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China seen driving e-healthcare

By Liu Zheng | China Daily | Updated: 2016-11-18 07:40

China seen driving e-healthcare

Liu Jiren, chairman and CEO of Neusoft Corp. [Photo provided to China Daily]

China's enthusiastic adoption of innovative e-healthcare systems could encourage the rest of the world to make the internet an integral part of their medical care.

Liu Jiren, chairman and CEO of Neusoft Corp, one of China's largest IT solutions and services providers, said the country, being an early mover into the field, enjoys many advantages, and can help build "internet+healthcare" platforms across the world.

China's big hospitals have continually invested in upgrading their IT infrastructure. Combined with the surge in use of smartphones, mobile internet and big investments in innovation, e-healthcare has a bright future in China, he said at the third World Internet Conference in Wuzhen, Zhejiang province.

"Two of 20 hospitals equipped with the world's most developed internet-based management systems are based in China," said Liu."Compared with the US healthcare reform, we don't have to overcome legacies and constraints-and authorities (in China) have always initiated innovative ideas to transform the industry."

Liu attended the "Internet + Smart Healthcare" session and underlined promotion of collaborative innovation and cooperation between industry, universities, research centers and app developers. All of them should seek new modes of global health governance.

Neusoft recently established Ningbo Cloud Hospital, China's first such platform. It is operated through collection, analysis and use of large amount of healthcare-related data.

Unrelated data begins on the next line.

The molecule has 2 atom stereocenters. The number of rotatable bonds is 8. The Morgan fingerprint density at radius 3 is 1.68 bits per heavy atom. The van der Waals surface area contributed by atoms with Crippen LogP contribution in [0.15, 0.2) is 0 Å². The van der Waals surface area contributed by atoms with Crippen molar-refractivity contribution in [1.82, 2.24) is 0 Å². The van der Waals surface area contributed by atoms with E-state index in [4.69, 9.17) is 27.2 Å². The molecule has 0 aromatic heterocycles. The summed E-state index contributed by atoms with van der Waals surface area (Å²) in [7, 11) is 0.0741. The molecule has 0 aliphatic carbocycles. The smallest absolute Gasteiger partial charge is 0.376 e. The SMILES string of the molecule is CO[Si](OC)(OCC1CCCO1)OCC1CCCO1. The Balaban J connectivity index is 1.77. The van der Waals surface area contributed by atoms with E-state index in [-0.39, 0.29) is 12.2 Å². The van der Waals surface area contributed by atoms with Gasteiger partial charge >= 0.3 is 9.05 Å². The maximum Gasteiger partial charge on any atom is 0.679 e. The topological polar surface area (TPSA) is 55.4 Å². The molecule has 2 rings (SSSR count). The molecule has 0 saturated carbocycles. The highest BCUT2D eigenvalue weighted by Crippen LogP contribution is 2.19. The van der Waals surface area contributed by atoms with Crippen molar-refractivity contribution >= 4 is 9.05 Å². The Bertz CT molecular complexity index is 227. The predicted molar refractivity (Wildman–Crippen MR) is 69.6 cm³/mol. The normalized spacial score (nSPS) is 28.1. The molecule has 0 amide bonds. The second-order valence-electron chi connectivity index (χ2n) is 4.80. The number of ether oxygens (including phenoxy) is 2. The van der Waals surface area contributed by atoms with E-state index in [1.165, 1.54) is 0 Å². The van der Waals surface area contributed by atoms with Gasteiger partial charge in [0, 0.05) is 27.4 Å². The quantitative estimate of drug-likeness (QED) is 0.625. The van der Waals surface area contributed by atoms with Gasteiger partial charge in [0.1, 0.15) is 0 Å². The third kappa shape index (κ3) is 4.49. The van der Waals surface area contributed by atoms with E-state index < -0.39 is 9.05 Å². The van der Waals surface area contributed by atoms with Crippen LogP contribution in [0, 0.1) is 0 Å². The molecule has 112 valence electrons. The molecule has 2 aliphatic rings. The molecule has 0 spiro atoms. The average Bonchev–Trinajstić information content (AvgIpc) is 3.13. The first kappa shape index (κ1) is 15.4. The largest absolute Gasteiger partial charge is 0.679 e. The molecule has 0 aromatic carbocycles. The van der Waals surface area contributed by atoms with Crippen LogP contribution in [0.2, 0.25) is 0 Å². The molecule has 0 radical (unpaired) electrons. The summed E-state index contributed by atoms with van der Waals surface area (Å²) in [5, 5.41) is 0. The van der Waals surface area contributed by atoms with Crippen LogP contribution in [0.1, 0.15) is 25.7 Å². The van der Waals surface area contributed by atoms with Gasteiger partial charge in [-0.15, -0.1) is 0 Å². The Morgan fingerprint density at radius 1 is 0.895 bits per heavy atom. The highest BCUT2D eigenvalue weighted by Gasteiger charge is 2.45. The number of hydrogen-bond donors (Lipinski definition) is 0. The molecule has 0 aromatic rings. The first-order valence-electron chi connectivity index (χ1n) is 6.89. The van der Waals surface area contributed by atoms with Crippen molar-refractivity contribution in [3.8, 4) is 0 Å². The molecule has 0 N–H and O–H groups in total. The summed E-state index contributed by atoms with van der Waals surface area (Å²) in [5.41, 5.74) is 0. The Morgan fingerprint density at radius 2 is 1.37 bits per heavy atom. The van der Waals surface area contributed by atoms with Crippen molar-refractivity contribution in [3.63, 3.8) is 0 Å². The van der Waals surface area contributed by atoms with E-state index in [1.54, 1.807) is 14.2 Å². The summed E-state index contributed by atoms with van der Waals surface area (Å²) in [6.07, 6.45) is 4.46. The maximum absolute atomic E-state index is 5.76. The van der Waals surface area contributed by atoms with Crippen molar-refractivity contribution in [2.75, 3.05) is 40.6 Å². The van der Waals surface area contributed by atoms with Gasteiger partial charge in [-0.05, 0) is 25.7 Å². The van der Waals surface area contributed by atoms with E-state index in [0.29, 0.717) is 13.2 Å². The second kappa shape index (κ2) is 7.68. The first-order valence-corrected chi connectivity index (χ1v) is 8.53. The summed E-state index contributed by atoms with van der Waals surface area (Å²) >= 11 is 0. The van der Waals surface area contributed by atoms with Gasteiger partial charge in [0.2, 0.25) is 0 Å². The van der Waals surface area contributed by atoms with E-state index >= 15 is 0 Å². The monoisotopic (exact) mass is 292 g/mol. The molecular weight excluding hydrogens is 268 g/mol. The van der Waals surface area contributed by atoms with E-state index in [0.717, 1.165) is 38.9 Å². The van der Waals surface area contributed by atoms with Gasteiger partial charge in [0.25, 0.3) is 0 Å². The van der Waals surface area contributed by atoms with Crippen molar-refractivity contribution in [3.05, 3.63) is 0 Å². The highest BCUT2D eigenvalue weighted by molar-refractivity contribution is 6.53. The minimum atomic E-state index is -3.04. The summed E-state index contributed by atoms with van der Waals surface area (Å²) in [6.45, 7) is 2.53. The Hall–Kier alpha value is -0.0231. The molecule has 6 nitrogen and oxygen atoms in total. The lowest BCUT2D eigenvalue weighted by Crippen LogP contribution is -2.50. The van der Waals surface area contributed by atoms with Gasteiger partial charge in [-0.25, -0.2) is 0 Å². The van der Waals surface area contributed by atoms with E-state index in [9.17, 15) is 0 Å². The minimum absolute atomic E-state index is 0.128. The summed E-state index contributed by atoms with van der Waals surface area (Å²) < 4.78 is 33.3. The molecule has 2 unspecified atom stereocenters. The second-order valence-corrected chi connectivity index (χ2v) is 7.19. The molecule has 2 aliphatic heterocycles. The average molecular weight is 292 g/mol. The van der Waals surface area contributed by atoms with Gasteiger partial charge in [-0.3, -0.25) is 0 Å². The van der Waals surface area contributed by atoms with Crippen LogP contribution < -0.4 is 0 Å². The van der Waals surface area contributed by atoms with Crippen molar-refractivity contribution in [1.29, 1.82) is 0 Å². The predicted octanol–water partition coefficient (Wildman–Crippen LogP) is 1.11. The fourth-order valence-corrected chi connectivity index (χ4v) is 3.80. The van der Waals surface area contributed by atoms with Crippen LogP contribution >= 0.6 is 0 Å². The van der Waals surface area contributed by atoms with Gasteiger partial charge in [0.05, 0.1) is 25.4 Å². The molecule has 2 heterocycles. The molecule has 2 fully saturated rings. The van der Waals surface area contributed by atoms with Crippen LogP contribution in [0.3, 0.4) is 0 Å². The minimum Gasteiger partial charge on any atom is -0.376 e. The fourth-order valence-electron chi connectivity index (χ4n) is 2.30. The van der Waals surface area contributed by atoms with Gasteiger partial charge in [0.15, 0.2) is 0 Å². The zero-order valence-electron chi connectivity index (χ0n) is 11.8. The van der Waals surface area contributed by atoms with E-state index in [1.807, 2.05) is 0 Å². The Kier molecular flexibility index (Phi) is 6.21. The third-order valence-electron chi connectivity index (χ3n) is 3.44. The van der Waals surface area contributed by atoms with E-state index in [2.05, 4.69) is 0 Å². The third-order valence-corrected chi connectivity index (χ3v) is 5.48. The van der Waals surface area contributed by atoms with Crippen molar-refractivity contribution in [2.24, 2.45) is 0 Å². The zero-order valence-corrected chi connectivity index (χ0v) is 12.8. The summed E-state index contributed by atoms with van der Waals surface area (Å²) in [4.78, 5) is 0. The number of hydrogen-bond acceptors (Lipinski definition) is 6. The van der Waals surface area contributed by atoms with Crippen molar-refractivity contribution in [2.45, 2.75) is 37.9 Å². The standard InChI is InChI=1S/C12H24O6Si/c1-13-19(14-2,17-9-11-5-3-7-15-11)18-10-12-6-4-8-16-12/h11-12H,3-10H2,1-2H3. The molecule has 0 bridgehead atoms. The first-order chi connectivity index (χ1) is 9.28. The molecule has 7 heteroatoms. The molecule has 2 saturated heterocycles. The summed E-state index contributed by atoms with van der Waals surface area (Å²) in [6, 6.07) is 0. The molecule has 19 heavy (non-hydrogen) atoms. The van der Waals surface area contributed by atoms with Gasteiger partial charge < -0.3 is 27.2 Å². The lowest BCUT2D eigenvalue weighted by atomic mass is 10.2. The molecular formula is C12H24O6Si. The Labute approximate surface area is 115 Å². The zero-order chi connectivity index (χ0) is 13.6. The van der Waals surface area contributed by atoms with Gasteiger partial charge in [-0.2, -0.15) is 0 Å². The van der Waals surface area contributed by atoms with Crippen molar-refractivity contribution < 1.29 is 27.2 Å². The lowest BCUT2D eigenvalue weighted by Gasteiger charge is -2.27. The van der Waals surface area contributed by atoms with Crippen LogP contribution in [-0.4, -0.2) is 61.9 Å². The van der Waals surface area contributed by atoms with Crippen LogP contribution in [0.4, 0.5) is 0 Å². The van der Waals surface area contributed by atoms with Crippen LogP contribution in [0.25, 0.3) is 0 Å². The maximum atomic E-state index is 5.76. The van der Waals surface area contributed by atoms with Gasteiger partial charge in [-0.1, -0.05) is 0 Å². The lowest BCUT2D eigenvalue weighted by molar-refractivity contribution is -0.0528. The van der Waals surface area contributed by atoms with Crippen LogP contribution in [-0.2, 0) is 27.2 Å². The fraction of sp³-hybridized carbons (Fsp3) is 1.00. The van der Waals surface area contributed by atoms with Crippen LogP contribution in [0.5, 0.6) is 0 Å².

The cloud hospital strengthens industrial supervision, and helps control ever-rising healthcare expenses. It also seeks effective approaches to solve the problem of expensive and difficult ways for individuals to consult a doctor.

Currently, it is connected to 100 healthcare organizations, and 226 doctors and family physicians.

Its four "cloud diagnosis rooms" focus on hypertension, diabetes, psychological problems and general ailments.

For long, venture capital has funded new projects involving internet-driven healthcare in China. Success of such ventures is encouraging the country's investors, entrepreneurs and academia to explore the next higher level in this field.

Liu, however, hastened to add that doctors can never be replaced by internet and artificial intelligence. To create convenience for consumers, laws and regulations should not be disregarded, he said.

Wang Chen, president of the China-Japan Friendship Hospital in Beijing, said that professionalism of the medical industry should be respected when investors back ventures involving cooperation with the internet sector.

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